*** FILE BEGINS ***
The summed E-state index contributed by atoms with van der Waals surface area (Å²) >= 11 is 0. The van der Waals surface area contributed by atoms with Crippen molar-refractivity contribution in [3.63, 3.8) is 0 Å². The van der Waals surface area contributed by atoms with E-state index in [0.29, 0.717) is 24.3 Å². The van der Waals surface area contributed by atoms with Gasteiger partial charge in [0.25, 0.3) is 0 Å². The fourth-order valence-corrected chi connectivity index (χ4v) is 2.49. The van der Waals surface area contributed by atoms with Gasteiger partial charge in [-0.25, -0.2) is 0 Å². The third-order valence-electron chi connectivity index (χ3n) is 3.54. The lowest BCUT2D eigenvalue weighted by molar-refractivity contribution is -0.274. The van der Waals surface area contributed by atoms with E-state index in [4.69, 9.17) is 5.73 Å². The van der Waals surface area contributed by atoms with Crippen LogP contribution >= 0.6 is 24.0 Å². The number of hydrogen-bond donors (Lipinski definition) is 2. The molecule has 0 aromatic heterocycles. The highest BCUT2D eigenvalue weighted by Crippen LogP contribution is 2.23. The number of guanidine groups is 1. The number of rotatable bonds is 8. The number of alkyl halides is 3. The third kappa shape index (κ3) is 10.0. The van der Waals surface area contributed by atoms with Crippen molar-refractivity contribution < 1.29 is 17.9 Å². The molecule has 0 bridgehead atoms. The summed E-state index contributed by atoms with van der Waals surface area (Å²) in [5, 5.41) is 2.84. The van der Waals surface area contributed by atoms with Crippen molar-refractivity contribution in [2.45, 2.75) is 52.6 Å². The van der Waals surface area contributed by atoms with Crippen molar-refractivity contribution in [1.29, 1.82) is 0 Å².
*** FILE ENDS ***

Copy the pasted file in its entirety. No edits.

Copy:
The summed E-state index contributed by atoms with van der Waals surface area (Å²) >= 11 is 0. The van der Waals surface area contributed by atoms with Crippen molar-refractivity contribution in [3.63, 3.8) is 0 Å². The van der Waals surface area contributed by atoms with E-state index in [0.29, 0.717) is 24.3 Å². The van der Waals surface area contributed by atoms with Gasteiger partial charge in [0.25, 0.3) is 0 Å². The fourth-order valence-corrected chi connectivity index (χ4v) is 2.49. The van der Waals surface area contributed by atoms with Gasteiger partial charge in [-0.25, -0.2) is 0 Å². The third-order valence-electron chi connectivity index (χ3n) is 3.54. The lowest BCUT2D eigenvalue weighted by molar-refractivity contribution is -0.274. The van der Waals surface area contributed by atoms with E-state index in [4.69, 9.17) is 5.73 Å². The van der Waals surface area contributed by atoms with Crippen LogP contribution >= 0.6 is 24.0 Å². The number of hydrogen-bond donors (Lipinski definition) is 2. The molecule has 0 aromatic heterocycles. The highest BCUT2D eigenvalue weighted by Crippen LogP contribution is 2.23. The number of guanidine groups is 1. The number of rotatable bonds is 8. The number of alkyl halides is 3. The third kappa shape index (κ3) is 10.0. The van der Waals surface area contributed by atoms with Crippen molar-refractivity contribution < 1.29 is 17.9 Å². The molecule has 0 bridgehead atoms. The summed E-state index contributed by atoms with van der Waals surface area (Å²) in [5, 5.41) is 2.84. The van der Waals surface area contributed by atoms with Crippen molar-refractivity contribution in [2.45, 2.75) is 52.6 Å². The van der Waals surface area contributed by atoms with Crippen molar-refractivity contribution in [1.29, 1.82) is 0 Å².